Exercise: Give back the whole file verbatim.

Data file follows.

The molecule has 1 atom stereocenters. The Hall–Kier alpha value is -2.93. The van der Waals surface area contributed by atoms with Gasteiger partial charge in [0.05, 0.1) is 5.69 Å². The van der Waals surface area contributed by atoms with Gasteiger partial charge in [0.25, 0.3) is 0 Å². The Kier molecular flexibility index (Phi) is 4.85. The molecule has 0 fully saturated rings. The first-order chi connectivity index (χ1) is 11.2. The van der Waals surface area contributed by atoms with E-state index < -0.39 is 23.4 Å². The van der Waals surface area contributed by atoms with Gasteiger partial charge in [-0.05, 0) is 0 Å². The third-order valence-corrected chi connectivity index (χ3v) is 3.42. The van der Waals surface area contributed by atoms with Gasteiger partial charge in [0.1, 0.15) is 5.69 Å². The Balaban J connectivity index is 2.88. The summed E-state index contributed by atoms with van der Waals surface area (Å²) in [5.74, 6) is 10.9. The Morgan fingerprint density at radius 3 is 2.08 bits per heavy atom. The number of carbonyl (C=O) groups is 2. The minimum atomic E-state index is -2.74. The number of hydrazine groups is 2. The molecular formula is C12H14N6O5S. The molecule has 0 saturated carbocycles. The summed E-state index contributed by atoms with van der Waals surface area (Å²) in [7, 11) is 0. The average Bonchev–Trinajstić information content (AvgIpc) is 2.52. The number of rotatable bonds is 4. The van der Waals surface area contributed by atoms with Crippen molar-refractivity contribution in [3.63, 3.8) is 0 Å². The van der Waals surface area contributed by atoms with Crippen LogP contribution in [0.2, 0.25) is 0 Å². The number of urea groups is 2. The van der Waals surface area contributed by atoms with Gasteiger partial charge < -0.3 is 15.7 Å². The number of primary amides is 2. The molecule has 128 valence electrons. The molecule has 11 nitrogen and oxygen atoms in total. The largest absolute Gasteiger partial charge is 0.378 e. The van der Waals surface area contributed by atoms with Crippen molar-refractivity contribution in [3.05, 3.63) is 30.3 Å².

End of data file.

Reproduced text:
The molecule has 1 atom stereocenters. The Hall–Kier alpha value is -2.93. The van der Waals surface area contributed by atoms with Gasteiger partial charge in [0.05, 0.1) is 5.69 Å². The van der Waals surface area contributed by atoms with Gasteiger partial charge in [0.25, 0.3) is 0 Å². The Kier molecular flexibility index (Phi) is 4.85. The molecule has 0 fully saturated rings. The first-order chi connectivity index (χ1) is 11.2. The van der Waals surface area contributed by atoms with E-state index < -0.39 is 23.4 Å². The van der Waals surface area contributed by atoms with Gasteiger partial charge in [-0.05, 0) is 0 Å². The third-order valence-corrected chi connectivity index (χ3v) is 3.42. The van der Waals surface area contributed by atoms with Gasteiger partial charge in [0.1, 0.15) is 5.69 Å². The Balaban J connectivity index is 2.88. The summed E-state index contributed by atoms with van der Waals surface area (Å²) in [5.74, 6) is 10.9. The Morgan fingerprint density at radius 3 is 2.08 bits per heavy atom. The number of carbonyl (C=O) groups is 2. The minimum atomic E-state index is -2.74. The number of hydrazine groups is 2. The molecular formula is C12H14N6O5S. The molecule has 0 saturated carbocycles. The summed E-state index contributed by atoms with van der Waals surface area (Å²) in [7, 11) is 0. The average Bonchev–Trinajstić information content (AvgIpc) is 2.52. The number of rotatable bonds is 4. The van der Waals surface area contributed by atoms with Crippen molar-refractivity contribution in [3.63, 3.8) is 0 Å². The van der Waals surface area contributed by atoms with Crippen LogP contribution in [0.2, 0.25) is 0 Å². The number of urea groups is 2. The van der Waals surface area contributed by atoms with Gasteiger partial charge < -0.3 is 15.7 Å². The number of primary amides is 2. The molecule has 128 valence electrons. The molecule has 11 nitrogen and oxygen atoms in total. The largest absolute Gasteiger partial charge is 0.378 e. The van der Waals surface area contributed by atoms with Crippen molar-refractivity contribution in [3.05, 3.63) is 30.3 Å².